A study of the effectiveness of an instructional unit incorporating the use of the calculator on students' problem solving ability in working with routine word problems

Adams, Marion M. (1982) A study of the effectiveness of an instructional unit incorporating the use of the calculator on students' problem solving ability in working with routine word problems. Masters thesis, Memorial University of Newfoundland.

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Abstract

The main purpose of this study was to investigate the effect of an instructional unit incorporating the use of the calculator on students I problem solving ability in working with routine word problems. More specifically, the instructional unit I s effect on the number of processes and key processes utilized, the number of correct solutions, and the number of computational errors made was investigated. -- The sample consisted of 10 students enrolled in a grade 10 mathematics course designed for low ability students. The textbook for this course was Consumer Related Mathematics. (Kravitz and Brant, 1971) -- A test consisting of 10 routine word problems was administered to each student individually as a pretest. Students were asked to verbalize their thoughts as they attempted to reach solutions to the problems, and the interviews were recorded on cassette tapes. Following the pretest the results of each student’s performance was coded using the coding sheet. -- A calculator orientation unit and an instructional unit were devised for use in the study. The primary purpose of the calculator-orientation unit was to instruct students on proper calculator usage and the calculator’s relationship to problem solving. A class set of calculators (Model TI-1035) was provided for each class period. The main purpose of the instructional unit was to teach students key processes to be used in problem solving, and how these processes could be applied to different types of problems. The emphasis when teaching the unit was on these key processes with particular attention given to those processes in which students exhibited weaknesses. The duration of the instructional period, including the calculator-orientation unit, was four weeks. Following the instructional unit, students were administered a parallel form of the pretest as a posttest. Students' performances were recorded individually on a cassette tape, and the results coded on the coding sheet. -- Significant gains were reported on a number of key processes utilized by students following instruction. Significant gains were also made in the number of correct solutions. Also, a significant decrease in the number of computational errors made was reported. -- An important observation made from the study was that allowing students to verbalize their thoughts while solving routine words problems provides a basis for instruction directed towards the specific weaknesses of the students involved. Recommendations were made that the study be replicated in other geographical areas, with larger samples and with students of differing abilities. Also the long-term effects of such units need to be investigated.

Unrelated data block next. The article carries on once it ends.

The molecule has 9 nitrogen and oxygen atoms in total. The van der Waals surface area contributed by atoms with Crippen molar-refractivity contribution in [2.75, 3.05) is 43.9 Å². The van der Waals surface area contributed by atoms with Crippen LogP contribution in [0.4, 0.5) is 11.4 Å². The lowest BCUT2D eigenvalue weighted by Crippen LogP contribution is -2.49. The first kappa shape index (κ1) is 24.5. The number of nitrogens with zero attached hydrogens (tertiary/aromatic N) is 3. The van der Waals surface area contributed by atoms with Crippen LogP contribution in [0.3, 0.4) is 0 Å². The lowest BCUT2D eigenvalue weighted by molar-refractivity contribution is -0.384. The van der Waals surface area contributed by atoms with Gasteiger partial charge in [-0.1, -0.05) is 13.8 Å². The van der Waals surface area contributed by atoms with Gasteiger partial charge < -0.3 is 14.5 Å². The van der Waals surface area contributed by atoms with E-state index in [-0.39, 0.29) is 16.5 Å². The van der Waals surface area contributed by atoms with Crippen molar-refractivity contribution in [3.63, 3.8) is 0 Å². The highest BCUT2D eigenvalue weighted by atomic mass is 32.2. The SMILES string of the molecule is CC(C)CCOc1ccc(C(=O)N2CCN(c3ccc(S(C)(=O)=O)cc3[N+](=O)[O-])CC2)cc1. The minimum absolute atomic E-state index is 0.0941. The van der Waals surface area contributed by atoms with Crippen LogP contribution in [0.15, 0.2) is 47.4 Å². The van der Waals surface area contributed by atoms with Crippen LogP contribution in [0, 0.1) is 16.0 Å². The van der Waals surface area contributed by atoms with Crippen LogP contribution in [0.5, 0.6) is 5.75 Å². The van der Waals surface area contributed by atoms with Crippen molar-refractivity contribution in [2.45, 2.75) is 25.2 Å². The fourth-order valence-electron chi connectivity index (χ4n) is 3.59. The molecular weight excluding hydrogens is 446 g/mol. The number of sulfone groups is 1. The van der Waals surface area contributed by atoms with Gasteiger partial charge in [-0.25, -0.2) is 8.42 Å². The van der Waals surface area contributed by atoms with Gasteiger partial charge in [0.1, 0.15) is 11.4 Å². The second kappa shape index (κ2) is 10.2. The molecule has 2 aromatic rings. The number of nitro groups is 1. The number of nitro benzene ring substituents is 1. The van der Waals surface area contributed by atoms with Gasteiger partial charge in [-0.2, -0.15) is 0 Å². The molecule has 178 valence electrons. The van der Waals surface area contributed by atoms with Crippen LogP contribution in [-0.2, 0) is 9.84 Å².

Item Type: Thesis (Masters)
URI: http://research.library.mun.ca/id/eprint/10053
Item ID: 10053
Additional Information: Bibliography : leaves 49-52.
Department(s): Education, Faculty of
Date: 1982
Date Type: Submission
Library of Congress Subject Heading: Calculators; Mathematics--Study and teaching--Aids and devices; Problem solving in children.

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